I saw the celestial show of Regulus, Mars, Saturn and the crescent moon, all lined up over the mountains last night, from what turned out to be a perfect vantage point at Lydgate Park.
I’d gathered with some friends to hang out with George Cooper, author of the classic “Land and Power in Hawaii,” who is visiting Kauai right now. I had to promise that everything discussed last night would be off the record; it seems not everyone likes to have their utterances end up on my blog.
Well, actually, only one person voiced an objection, so out of respect to him, I won’t repeat any of the juicy nuggets I heard last night — even though none, ironically, were contributed by him.
But previously, I’d spent some time with George, who hasn’t been to Kauai in seven years, a period that has seen rapid growth of a mostly palatial kind. He was stunned to see the changes, yet what he found especially hard to take were the local families that are now involved in acrimonious disputes over their land.
Kauai land has gotten so valuable that more and more families are experiencing the bitter, divisive conflict between those who want to cash out while the getting is good and those who want to hold on to the land.
I was thinking of this as I was driving on Hauiki Road, between Kapahi and Wailua Homesteads the other day, and was struck by all the spec houses and raw land — much of it marked “reduced” — that’s for sale over there. Much of this was once homestead land, which immigrants purchased when they completed their plantation contracts, and it’s been passed down at least one generation, and maybe two.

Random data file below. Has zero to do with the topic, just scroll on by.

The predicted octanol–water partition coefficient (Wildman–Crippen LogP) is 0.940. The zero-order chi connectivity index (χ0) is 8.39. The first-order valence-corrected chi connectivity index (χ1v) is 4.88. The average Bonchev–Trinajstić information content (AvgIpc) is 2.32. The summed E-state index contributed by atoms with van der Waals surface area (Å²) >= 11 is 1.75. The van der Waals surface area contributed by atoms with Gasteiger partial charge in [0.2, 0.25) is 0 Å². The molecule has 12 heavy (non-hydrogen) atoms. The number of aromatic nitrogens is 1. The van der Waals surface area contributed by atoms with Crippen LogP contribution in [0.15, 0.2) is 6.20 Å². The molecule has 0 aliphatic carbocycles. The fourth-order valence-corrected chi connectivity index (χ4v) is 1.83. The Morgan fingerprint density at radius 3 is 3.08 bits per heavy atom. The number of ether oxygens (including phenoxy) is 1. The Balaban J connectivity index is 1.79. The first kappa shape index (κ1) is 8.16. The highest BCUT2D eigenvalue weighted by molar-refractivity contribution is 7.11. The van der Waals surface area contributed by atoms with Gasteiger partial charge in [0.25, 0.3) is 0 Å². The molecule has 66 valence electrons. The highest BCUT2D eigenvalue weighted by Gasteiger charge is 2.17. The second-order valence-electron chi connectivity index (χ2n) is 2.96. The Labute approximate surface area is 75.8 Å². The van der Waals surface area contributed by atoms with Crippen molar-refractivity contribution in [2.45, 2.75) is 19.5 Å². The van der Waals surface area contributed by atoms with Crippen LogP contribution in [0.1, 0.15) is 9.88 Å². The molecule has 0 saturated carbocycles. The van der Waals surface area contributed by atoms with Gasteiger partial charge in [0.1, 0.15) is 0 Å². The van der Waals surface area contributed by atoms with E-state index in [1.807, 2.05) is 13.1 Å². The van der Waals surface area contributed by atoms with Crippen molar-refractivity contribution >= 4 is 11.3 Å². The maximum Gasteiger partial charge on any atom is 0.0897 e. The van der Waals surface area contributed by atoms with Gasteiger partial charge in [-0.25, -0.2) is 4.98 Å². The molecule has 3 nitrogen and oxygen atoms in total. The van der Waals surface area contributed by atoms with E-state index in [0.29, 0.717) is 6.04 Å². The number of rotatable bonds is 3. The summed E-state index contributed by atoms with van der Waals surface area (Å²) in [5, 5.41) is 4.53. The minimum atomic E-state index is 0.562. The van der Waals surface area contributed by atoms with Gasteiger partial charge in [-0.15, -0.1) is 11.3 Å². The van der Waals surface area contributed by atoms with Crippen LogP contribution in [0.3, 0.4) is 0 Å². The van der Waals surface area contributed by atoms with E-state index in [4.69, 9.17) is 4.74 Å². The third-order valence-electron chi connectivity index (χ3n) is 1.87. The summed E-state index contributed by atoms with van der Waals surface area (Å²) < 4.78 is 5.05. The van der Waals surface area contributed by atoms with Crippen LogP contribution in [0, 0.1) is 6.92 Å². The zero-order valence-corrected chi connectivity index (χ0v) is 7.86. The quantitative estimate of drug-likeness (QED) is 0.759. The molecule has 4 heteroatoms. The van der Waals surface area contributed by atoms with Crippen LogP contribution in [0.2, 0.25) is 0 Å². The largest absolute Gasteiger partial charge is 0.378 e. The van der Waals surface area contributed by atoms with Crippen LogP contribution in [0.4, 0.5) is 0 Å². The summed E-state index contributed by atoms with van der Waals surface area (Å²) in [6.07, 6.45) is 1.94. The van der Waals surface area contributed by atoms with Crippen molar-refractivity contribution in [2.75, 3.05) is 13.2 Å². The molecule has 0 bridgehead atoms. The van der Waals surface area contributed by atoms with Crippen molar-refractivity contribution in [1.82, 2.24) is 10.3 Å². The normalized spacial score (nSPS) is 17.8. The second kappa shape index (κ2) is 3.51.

Now it’s moving forever out of local hands and into a price category that only people with money from elsewhere can afford. And as the fancy houses are built among the ramshackle ones, driving up the property values, what’s going to happen to the property taxes of the local working class families that for so long have lived there?
I’m not saying that local families don’t have a right to sell, because of course they do, and they have many reasons for doing so that they don’t need to justify to me or anyone else.
It’s just that when it comes to current land prices, and who is getting squeezed out and who is coming in, we’ve embarked on a course that won’t be easily reversed — save perhaps through Hawaiian independence — and it promises to have a profound and lasting effect on Kauai. In short, locals who don't already have land don't hold much of a prayer for ever getting it, not with the current giant disconnect between wages and real estate prices.
Land sales may be slowing right now, but that’s not going to change things. The top feeders who can afford Kauai’s prime are pretty much immune to the current economic downturn. They’re the ones who are currently wreaking havoc on the land, the social fabric and local culture as the rest of us struggle to survive. And unfortunately, they just keep on coming.